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There are lots of reasons the Phillies fell short of the postseason this year, but here are my top five.
Before y’all get in the comments and point out the obvious — that technically the Phillies are still alive for a playoff berth — let me just acknowledge that you are correct.
The Phillies enter their series against Atlanta five games behind the Cubs for the second wild card spot with 14 to play. Mathematically, the Phils have not been eliminated. This is true.
It is also true that the Phillies are about to play three games in Atlanta, three games in Cleveland and five games in four days against the desperate Nationals in Washington, before finishing the season with three home games against the Marlins, against whom they have a losing record. As such, Fangraphs has calculated the Phils’ odds of making the postseason at 0.4%.
So this article is being written under the premise that the season will end up the way 99.6% of seasons just like the ones the Phillies are in the midst of — with no postseason berth. It’s a disappointing end for a team that many picked to either win the NL East or snag one of the two National League wild card spots, and it’s certainly a question as to whether the Phils will even manage to finish with a winning record.
In order to win 82 games, the Phils have to go 6-8 in their last 14. To surpass last year’s win total, they need to go 5-9, and to match last year’s 80 victories, they must go 4-10. Given the slate in front of them, none of those records is a sure thing.
So what happened? Why, as the team enters the final two weeks of the season, are the Phillies resigned to simply trying to finish with a winning record and not working out their postseason rotation? Here are my five main reasons why the Phils have disappointed in 2019.
To be fair, Klentak did have a good off-season. We all thought so. After signing Bryce Harper, Andrew McCutchen and David Robertson and trading for J.T. Realmuto and Jean Segura, the Phillies looked like a 90-win team. Sure, the starting rotation had some question marks, but very few predicted that multiple arms in the rotation would take big steps backwards. Klentak put a team together with what we thought was a good lineup and a deep bullpen with the hope that they would mitigate against any rotation stumbles at the trade deadline.
So while I disagreed with the front office’s decision not to sign Patrick Corbin to a six-year deal and to forego signing Wade Miley or Charlie Morton, I generally thought Klentak did a fine job this off-season. Where Klentak failed this team was in-season, when it was clear the team was desperate for real pitching help.
He was right not to trade away stud prospects like Alec Bohm or Spencer Howard, but signing Dallas Keuchel to a one-year deal should have been a no-brainer. When 7/8s of the projected bullpen went out for the season with injuries, supplementing them with scrap heap arms like Blake Parker and Mike Morin, and hoping guys like Jared Hughes and minor leaguers like Nick Vincent could get big outs in high pressure situations was foolhardy. Signing Drew Smyly and trading for Jason Vargas was putting lipstick on a pig, and ugly lipstick at that.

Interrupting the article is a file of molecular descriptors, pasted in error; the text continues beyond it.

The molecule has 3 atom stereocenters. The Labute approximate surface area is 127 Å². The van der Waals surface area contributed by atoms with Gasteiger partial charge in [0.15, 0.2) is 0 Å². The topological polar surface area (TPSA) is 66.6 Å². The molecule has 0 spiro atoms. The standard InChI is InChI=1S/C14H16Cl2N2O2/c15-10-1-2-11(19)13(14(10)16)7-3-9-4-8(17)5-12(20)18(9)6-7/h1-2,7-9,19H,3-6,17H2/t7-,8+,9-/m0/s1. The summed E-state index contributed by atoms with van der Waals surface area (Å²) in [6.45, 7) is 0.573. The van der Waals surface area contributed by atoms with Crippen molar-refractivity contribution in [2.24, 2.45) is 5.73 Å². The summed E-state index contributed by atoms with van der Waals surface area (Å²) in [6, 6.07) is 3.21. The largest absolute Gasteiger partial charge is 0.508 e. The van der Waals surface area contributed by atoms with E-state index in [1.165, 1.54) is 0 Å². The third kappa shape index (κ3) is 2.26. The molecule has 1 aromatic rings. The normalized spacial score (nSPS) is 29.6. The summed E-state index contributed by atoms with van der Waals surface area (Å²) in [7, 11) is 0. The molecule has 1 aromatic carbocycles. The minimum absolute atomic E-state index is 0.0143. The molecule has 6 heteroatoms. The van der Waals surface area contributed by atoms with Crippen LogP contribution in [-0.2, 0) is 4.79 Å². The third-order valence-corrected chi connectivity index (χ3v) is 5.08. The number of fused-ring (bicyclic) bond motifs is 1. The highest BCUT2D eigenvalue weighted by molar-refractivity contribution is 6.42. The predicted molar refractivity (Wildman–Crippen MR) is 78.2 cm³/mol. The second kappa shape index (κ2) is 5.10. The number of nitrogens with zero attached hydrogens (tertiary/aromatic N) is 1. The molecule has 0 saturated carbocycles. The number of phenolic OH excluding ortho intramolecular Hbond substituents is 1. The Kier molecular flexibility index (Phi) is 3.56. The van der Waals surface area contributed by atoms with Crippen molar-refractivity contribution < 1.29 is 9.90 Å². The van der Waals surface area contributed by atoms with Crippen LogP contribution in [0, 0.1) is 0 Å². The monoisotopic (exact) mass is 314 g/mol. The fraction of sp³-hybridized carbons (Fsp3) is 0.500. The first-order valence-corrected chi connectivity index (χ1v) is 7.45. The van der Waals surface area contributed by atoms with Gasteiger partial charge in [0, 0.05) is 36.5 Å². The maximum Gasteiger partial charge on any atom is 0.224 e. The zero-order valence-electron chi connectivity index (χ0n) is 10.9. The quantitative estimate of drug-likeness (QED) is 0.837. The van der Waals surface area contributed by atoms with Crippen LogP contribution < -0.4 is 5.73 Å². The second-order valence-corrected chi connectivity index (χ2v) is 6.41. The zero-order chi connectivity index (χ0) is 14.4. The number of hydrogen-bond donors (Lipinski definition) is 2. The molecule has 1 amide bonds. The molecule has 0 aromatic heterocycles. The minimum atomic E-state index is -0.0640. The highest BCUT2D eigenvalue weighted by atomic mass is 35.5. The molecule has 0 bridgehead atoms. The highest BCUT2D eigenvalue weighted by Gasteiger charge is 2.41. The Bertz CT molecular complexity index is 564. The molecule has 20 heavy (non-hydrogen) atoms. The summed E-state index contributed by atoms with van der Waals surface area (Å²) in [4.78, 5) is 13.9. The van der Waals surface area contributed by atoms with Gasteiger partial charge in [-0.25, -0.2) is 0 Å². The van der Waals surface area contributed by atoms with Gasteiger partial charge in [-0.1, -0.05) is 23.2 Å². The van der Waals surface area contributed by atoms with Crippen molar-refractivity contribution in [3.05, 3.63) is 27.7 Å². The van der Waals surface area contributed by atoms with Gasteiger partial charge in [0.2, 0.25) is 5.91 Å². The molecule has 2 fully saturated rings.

The Phils might have been able to stay in the wild card chase without giving much up had Klentak and the front office been more aggressive, but instead, they chose to add around the edges.
To his credit, he did trade for Corey Dickerson, who turned out to be an impact bat before he got hurt. Jay Bruce was also good for the first month he was here, too. It wasn’t all bad for Klentak, but it wasn’t enough, especially on the pitching side.
The Starting Rotation
The Phillies have received 7.4 fWAR out of their rotation this year, 12th out of 15 NL teams. Their 4.57 ERA is 6th-highest, but their 4.88 FIP is 2nd-worst. Only two teams, the Rockies and Giants, gave up more home runs per nine innings (1.59 HR/9), and their 1.35 WHIP is 4th-highest in the National League. Aaron Nola accounted for 3.6 of the rotation’s 7.4 fWAR, with Zach Eflin’s 1.6 2nd-best. In all, 11 pitchers made starts for the Phillies. Not great.
Nick Pivetta was the biggest reason why this rotation faltered. He entered the season with a lot of hype as the team’s No. 2 starter, but was demoted to AAA after his first four starts and, with two weeks left in the season, is in bullpen Siberia thanks to a ghastly 5.74 ERA and a strikeout rate that has dropped from 27.1% last year to 20.6% in ‘19. His walk rate ballooned from 7.4% to 9.2%, and opponents hit .276 against him this season.
Jake Arrieta’s bone spurs complicated what had already been an injury-marred and relatively unproductive first two seasons. His inability to pitch effectively, then stay healthy, was a crushing blow. After a hot start, Eflin went in the tank with ERAs of 4.02 in June and 11.88 in July. Vargas’ 5.48 ERA is horrific, Smyly’s 4.14 is better than I thought while still being terrible, and Vince Velasquez has been exactly Vince Velasquez, with a 5.01 ERA in 20 starts this season.
Even Nola contributed to the team’s demise. His 3.62 ERA is far worse than the 2.73 ERA he put up in 2018, as his homer rate (1.13 HR/9) and walk rate (9.3%) all jumped way up over last year (0.72 & 7.0%, respectively). His 5.68 April ERA got the season started off on the wrong foot, and his late-season swoon (5.29 ERA in September) was one of the nails in the Phils’ pennant race coffin.